How DID Stella get her groove back?

In the fall, I turned my attention to teaching, to helping others become stronger writers. My days were full of day job No. 1 (PR-type writing) and teaching: meetings, conversations with students, photocopying, and long rounds of e-mailing. My nights were full of lesson-planning, lecture-writing, creating assignment sheets and tests, and, because I teach an upper-level writing course, lots and lots of grading, writing line edits and comments until I thought my hand might fall off. And you know what? My students make it worth it. When I bring that kind of dedication, I see confused students find a voice, I see strong students grow stronger, I see my enthusiasm reflected in their eyes and their work. And that makes the late nights worthwhile.

What suffers, though, is my creative work. I worked on a few small projects, but I wasn’t able to finish anything. By the end of 2010, I felt drained. Even though I accomplished a great deal (I wrote about 2/3 of current WIP), it didn’t feel that way.

So now here I am, with a semester off from teaching, ready to throw myself back into my novel with all of the energy and passion that I did last summer. But picking up where I left off isn’t as easy as I had hoped. And that feeling, that sinking feeling of being stuck, it’s starting to get to me. I’m writing slowly, but I feel disconnected from my work and my characters. I worry a lot, about not being able to get to where I want to go–to finish this story, to write the next one, to reach the level of writing I want to reach. Thoughts of finding an agent and becoming a published writer leave me dizzy. So I’m trying to live for this scene, this day, this moment. But I can’t shake the gnawing feeling in my gut that I’m spinning my wheels.

But I don’t give up writing. Maybe it’s one of those “If you build it, they will come,” scenarios. If I keep writing, the muses will tiptoe in the door. If I put my fingers on the keyboard, the story will begin to seep out of me. If I sit in that space each day and just keep writing, the characters will start telling me their stories again.

So writers, we all get stuck. Do you ever struggle with getting back into a story once you’ve left it for a while? What helps you get back into the swing of things? How do you get back into the groove of the story?

Writing is not an easy profession, especially when you’re starting out, when you’re writing a story you don’t know if anyone besides your crit group will ever read. I just have faith that the story is an end unto itself, that it’s finishing the story, not publishing it, that matters. Writing a fantastic story, one that sings on the page, even if it takes me years, that’s the goal. The other stuff will come later.

I know the passion is there, simmering beneath the surface. The key to writing, as we like to say, is just to write. But how do you get back to the story when you just feel STUCK, when you’re writing but you feel removed from it and it doesn’t seem to get you (or the story) where you need to go? Writers, I’m curious about your personal experiences with your own stories. Any thoughts?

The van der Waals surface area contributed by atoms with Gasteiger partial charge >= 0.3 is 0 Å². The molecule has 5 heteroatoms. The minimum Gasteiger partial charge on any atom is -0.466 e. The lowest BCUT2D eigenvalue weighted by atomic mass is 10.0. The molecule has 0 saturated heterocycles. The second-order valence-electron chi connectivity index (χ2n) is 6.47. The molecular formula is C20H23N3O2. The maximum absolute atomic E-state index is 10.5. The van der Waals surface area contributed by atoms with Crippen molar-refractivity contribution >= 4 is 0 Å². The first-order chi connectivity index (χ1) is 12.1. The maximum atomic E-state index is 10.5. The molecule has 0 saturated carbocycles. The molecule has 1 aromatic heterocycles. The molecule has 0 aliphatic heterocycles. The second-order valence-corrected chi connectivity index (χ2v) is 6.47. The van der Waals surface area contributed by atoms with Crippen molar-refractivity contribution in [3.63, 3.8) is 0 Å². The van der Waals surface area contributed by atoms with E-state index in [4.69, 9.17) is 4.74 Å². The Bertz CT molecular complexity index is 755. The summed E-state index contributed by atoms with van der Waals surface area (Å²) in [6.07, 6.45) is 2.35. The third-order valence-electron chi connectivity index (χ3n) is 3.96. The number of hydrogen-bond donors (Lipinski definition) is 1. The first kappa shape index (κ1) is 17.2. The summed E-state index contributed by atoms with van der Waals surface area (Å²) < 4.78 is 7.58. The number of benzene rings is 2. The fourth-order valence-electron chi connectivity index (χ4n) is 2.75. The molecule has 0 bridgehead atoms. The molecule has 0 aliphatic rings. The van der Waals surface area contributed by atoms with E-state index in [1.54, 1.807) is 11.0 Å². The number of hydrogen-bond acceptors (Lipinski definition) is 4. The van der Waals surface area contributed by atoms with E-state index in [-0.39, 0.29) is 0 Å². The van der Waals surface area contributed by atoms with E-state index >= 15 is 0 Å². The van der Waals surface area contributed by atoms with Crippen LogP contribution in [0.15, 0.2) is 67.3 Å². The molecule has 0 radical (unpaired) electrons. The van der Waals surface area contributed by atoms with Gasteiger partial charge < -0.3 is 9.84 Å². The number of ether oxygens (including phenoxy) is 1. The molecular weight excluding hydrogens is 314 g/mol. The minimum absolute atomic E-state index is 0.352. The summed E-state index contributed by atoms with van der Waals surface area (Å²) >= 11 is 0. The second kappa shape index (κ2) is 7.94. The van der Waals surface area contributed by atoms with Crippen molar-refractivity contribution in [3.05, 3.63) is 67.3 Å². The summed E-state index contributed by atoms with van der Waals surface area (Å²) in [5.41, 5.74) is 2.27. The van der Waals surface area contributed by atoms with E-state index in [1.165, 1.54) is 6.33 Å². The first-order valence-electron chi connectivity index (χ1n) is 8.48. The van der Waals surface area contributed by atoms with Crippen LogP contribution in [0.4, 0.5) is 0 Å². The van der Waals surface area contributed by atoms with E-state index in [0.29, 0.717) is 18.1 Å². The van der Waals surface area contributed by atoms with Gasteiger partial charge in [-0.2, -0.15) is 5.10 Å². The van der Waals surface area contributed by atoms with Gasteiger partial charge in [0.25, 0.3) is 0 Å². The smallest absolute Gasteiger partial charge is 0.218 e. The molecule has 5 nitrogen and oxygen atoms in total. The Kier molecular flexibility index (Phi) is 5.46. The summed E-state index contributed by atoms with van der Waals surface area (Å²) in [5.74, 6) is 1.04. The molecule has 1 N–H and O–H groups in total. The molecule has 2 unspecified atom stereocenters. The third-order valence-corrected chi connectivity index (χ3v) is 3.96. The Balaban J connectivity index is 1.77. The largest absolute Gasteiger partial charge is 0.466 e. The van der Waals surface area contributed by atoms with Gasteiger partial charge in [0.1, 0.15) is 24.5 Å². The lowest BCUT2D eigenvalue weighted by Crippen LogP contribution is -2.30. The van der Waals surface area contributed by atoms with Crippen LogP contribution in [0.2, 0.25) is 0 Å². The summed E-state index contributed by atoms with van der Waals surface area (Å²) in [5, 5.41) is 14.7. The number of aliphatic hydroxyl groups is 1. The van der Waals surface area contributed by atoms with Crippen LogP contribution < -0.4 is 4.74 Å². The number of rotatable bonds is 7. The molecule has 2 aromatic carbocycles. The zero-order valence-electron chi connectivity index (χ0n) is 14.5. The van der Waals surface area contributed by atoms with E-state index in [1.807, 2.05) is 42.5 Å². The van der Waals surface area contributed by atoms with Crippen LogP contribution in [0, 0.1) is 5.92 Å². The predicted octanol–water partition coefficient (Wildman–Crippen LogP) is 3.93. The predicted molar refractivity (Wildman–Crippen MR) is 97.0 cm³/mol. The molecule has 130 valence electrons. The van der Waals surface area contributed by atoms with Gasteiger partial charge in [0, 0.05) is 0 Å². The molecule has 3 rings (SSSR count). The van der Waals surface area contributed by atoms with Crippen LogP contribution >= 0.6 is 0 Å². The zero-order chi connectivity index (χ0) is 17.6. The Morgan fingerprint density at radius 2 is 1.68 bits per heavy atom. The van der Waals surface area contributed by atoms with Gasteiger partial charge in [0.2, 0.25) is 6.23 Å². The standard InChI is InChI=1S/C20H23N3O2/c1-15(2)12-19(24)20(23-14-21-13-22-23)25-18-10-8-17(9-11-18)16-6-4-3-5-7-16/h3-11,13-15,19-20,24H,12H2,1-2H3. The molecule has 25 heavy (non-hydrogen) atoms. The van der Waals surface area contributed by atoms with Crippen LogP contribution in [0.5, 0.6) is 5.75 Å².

3 thoughts on “How DID Stella get her groove back?

  1. *Do you ever struggle with getting back into a story once you’ve left it for a while?
    Yes. It’s almost always external influences that dictate I must set my story aside. This can prove frustrating in the extreme, even when what is stopping me is good ~ like family & friends. (It can be other people’s ‘stuff’ too; let’s not go there…)
    *What helps you get back into the swing of things?
    If I’m honest, I don’t know other than it’s some kind of compulsion. I tend to stop writing because I ‘have to’ (due to external influences.) There’s a background thread however, keeping me attached to the story, albeit stretched at times to breaking point.
    * How do you get back into the groove of the story?
    Once I begin again, it’s easy. I’m usually so delighted to have made the space; been pro-active about making it happen ~ saying ‘No’ to people or being more careful about time management, the ‘groove’ spins me in.
    I don’t think about much beyond the writing. I never have. And I self-published my first novel simply because I got tired of the treadmill ~ finding an agent/publisher; dealing with agents telling me they loved my work but didn’t know where to ‘place’ it. Too risky/limited cash available/it’s ‘a business’ etc.
    Now I simply enjoy the process. I am a better writer these days; & what will be will be.
    It is, the ‘singing on the page’ that matters to me too.

    • Thanks for the words of encouragement.
      I think perhaps I feel guilty for putting my stories on the back burner. But, though I’m a writer, sometimes health, family, or life needs to come first. Perhaps then, when I return to the story, I have to confront that guilt. Am I a lesser writer because I’ve paused work on a story? Or is this just a slow, meandering journey to the end of the story?
      In the end, being a writer is who I am. So I just keep going, word by word. 🙂

      • Am I a lesser writer because I’ve paused work on a story?
        NO! Absolutely not! Never think that ~ family & our commitments sometimes have to take precedence. For women it tends to be doubly true.
        I sometimes think, what I need is a wife ~ then I think again ~ that’s a bit sexist, for a radical feminist!
        Your last sentence says it all. 🙂

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